1822 – Étienne Lenoir, Belgian engineer, designed the internal combustion engine, is born.
Jean Joseph Étienne Lenoir also known as Jean J. Lenoir was a Belgian engineer who developed the internal combustion engine in 1858. Prior designs for such engines were patented as early as 1807, but none were commercially successful. Lenoir’s engine was commercialized in sufficient quantities to be considered a success, a first for the internal combustion engine.
1907 – Sergei Korolev, Russian colonel and engineer is born.
Sergei Pavlovich Korolev was the lead Soviet rocket engineer and spacecraft designer in the Space Race between the United States and the Soviet Union during the 1950s and 1960s. He is considered by many as the father of practical astronautics.
Although Korolev was trained as an aircraft designer, his greatest strengths proved to be in design integration, organization and strategic planning. Arrested for alleged mismanagement of funds (he spent the money on unsuccessful experiments with rocket devices), he was imprisoned in 1938 for almost six years, including some months in a Kolyma labour camp. Following his release, he became a recognized rocket designer and a key figure in the development of the Soviet Intercontinental ballistic missile program. He was then appointed to lead the Soviet space program, made Member of Soviet Academy of Sciences, overseeing the early successes of the Sputnik and Vostok projects that include launching Yuri Alexeevich Gagarin into orbit on 12 April 1961, the first human in space. By the time he died unexpectedly in 1966, his plans to compete with the United States to be the first nation to land a man on the Moon had begun to be implemented.
Before his death he was often referred to only as “The Chief Designer”, because the Soviet leadership feared that the United States would send agents to assassinate him. Only many years later was he publicly acknowledged as the lead man behind Soviet success in space.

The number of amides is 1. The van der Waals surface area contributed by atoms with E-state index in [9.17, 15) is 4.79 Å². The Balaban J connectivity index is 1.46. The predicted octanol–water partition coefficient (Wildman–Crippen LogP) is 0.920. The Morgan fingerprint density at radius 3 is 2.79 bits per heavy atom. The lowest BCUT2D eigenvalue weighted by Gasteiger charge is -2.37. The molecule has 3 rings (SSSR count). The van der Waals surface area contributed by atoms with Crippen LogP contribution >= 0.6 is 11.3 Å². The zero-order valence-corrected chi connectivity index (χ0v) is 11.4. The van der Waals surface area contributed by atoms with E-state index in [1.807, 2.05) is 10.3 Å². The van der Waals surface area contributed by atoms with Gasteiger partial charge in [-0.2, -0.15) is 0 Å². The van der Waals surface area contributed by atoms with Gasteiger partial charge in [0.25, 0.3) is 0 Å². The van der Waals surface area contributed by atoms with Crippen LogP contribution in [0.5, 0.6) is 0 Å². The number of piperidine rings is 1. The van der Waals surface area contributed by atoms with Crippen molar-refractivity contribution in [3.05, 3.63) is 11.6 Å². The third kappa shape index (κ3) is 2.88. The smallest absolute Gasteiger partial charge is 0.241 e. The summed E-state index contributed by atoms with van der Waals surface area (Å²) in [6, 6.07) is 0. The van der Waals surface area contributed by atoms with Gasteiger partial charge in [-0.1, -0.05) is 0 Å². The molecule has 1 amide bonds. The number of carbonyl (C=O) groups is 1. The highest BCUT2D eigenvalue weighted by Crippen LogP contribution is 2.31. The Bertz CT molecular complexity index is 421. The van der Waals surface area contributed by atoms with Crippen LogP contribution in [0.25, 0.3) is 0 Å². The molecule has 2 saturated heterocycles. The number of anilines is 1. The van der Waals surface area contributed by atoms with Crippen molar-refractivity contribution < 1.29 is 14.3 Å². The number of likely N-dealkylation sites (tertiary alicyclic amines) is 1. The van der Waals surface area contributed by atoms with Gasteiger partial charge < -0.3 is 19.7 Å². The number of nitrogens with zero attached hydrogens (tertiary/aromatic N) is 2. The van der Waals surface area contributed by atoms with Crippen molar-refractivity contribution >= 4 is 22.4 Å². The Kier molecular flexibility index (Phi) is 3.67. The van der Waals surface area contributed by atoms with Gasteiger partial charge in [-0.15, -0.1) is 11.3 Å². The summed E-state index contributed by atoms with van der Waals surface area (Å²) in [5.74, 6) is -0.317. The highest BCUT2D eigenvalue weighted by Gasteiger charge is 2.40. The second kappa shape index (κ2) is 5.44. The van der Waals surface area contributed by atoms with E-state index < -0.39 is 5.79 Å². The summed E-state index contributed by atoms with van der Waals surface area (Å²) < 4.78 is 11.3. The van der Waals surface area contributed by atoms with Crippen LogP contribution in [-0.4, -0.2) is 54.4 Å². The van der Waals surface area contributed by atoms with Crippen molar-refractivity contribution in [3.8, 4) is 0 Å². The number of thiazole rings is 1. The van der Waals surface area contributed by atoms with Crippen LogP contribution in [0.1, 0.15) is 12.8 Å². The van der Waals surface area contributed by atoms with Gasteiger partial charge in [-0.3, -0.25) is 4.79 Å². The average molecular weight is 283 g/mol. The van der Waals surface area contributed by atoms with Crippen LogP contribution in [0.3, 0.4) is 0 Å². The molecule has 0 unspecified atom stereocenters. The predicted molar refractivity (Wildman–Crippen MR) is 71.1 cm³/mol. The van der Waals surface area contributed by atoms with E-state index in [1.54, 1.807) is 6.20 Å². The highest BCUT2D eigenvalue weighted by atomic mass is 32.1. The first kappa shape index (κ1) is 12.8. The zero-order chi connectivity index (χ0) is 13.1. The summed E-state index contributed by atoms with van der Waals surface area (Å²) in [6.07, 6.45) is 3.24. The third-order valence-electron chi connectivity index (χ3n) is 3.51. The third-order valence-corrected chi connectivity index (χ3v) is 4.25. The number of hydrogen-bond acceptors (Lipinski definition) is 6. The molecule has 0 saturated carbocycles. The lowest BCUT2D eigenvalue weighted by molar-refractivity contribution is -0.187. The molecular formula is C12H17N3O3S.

1916 – Ruth R. Benerito, American chemist and inventor is born.
Ruth Rogan Benerito was an American chemist and inventor known for her work related to the textile industry, notably including the development of wash-and-wear cotton fabrics. She held 55 patents…
…Ruth Benerito is most famous for her work relating to the use of mono-basic acid chlorides in the production of cotton, with which she has 55 patents, which allows for more wrinkle-free and durable clothing. She invented these wash-and-wear cotton fabrics while working at the U.S. Department of Agriculture (USDA) laboratories in New Orleans in the 1950s. Before this innovation, a family needed considerable time to iron clothes. Benerito found a way to chemically treat the surface of cotton that led not only to wrinkle-resistant fabric but also to stain- and flame-resistant fabrics. The invention was said to have “saved the cotton industry.”
…Besides her contribution to textile industry, during the Korean War, she developed a way to give fat intravenously to patients who were too sick to eat—a method used to feed seriously wounded soldiers.
1920 – James L. Farmer, Jr., American activist; co-founded Congress of Racial Equality is born.
James Leonard Farmer, Jr. was a civil rights activist and leader in the American Civil Rights Movement “who pushed for nonviolent protest to dismantle segregation, and served alongside Martin Luther King Jr.” He was the initiator and organizer of the 1961 Freedom Ride, which eventually led to the desegregation of inter-state transportation in the United States.